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ShayanJ

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Imagine you go to his mother and ask whether she knows where her son is. She looks at the clock and says the school is finished ten minutes ago and so he should be on the way. But where? She can't tell you where her son is, only where he is probably. So she brings a map and marks different regions where she thinks the boy may be in. Those regions are called orbitals.

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bhobba

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No.

They are solutions to Schroedinger's equation.

The why of Schroedingers equation is actually quite deep, involving some tricky advanced math - if you are interested you will find it in Chapter 3 of Ballentine - Quantum Mechanics - A Modern Development:

https://www.amazon.com/dp/9810241054/?tag=pfamazon01-20&tag=pfamazon01-20

Believe it or not its the principle of relativity - the POR.

Thanks

Bill

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One then talks of

Here is a nice site that allows you to visualize the atomic orbitals of hydrogen.

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jtbell

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Mathematically, the hydrogen atom “orbitals” (energy-eigenstate solutions of the Schrödinger equation) are very similar to standing waves of e.g. sound in a spherical cavity.

For standing waves of sound in a spherical cavity, the microscopic displacement of an air molecule at location ##(r,\theta,\phi)## as it oscillates has the form

$$f(r,\theta,\phi,t) = R_n(r)Y_{lm}(\theta,\phi) \cos (\omega t)$$

where ##\omega = 2 \pi f## and n, l, m are integers which label different forms of the R and Y functions.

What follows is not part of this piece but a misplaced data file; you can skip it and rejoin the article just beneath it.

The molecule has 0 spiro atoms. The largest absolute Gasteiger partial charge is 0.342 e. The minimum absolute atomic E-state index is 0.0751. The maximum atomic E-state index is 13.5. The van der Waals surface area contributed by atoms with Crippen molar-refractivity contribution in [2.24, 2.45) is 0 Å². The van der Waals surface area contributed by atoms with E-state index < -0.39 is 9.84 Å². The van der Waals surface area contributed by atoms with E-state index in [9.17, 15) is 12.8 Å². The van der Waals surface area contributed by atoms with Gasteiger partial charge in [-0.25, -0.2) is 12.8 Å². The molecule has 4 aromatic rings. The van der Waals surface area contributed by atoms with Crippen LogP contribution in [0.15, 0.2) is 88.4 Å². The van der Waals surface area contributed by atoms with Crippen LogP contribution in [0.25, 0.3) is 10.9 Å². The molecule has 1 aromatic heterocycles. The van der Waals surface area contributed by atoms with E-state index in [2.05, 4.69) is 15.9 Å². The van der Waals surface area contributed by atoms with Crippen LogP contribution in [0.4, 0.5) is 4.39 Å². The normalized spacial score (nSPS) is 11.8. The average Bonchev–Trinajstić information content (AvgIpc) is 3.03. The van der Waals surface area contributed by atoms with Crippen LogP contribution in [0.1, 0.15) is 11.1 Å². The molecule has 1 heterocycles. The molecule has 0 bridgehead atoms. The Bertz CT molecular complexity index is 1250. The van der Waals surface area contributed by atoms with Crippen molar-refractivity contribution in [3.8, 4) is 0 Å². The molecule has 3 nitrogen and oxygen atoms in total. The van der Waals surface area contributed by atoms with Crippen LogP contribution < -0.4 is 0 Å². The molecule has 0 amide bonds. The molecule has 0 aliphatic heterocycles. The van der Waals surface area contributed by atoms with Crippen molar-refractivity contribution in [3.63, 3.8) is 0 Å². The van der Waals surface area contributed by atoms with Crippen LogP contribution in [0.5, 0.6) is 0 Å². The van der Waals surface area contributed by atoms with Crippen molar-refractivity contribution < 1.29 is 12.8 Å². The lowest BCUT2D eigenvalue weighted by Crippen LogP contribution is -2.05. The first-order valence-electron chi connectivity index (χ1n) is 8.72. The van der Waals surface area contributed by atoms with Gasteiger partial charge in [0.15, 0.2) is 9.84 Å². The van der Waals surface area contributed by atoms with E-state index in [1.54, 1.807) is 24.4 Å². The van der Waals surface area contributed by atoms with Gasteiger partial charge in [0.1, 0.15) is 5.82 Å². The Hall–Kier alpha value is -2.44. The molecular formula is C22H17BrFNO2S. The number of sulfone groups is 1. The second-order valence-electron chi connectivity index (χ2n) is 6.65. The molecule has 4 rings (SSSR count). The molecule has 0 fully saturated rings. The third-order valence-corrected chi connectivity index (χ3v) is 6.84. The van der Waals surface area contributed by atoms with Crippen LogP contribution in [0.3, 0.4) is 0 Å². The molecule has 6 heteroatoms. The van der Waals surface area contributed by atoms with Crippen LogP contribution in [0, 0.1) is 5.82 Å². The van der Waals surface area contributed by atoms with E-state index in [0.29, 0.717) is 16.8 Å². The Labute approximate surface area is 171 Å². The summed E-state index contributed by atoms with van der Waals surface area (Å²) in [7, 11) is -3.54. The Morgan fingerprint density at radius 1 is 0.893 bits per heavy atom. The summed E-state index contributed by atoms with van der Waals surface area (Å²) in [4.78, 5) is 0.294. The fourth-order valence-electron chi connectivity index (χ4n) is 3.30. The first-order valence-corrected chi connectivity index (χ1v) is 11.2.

The hydrogen orbitals have the form

$$\Psi(r,\theta,\phi,t) = R_n(r)Y_{lm}(\theta,\phi) e^{i \omega t}

= R_n(r)Y_{lm}(\theta,\phi) \left[ \cos (\omega t) + i \sin (\omega t) \right]$$

where ##\omega = 2 \pi f = 2 \pi E / h = E/\hbar## and again n, l, m are again labels which we usually call “quantum numbers.”

The R functions are different for the two situations, because the boundary conditions are different. The sound waves do not penetrate beyond the wall of the spherical cavity, but there is no "wall" that sets a fixed boundary to the hydrogen ψ function.

However, the Y functions are exactly the same: the well-known and well-studied "spherical harmonic" functions.

And the sound waves oscillate in time according to a real cosine function, whereas the hydrogen ψ oscillates according to a complex ##e^{i\omega t}##.

As you probably know, the complex "square" ##|\Psi|^2 = \Psi^*\Psi## gives you the relative probability of finding the electron in a particular location ##(r,\theta,\phi)## at time t,

If you

Questions like "Do electrons

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But what is physics?

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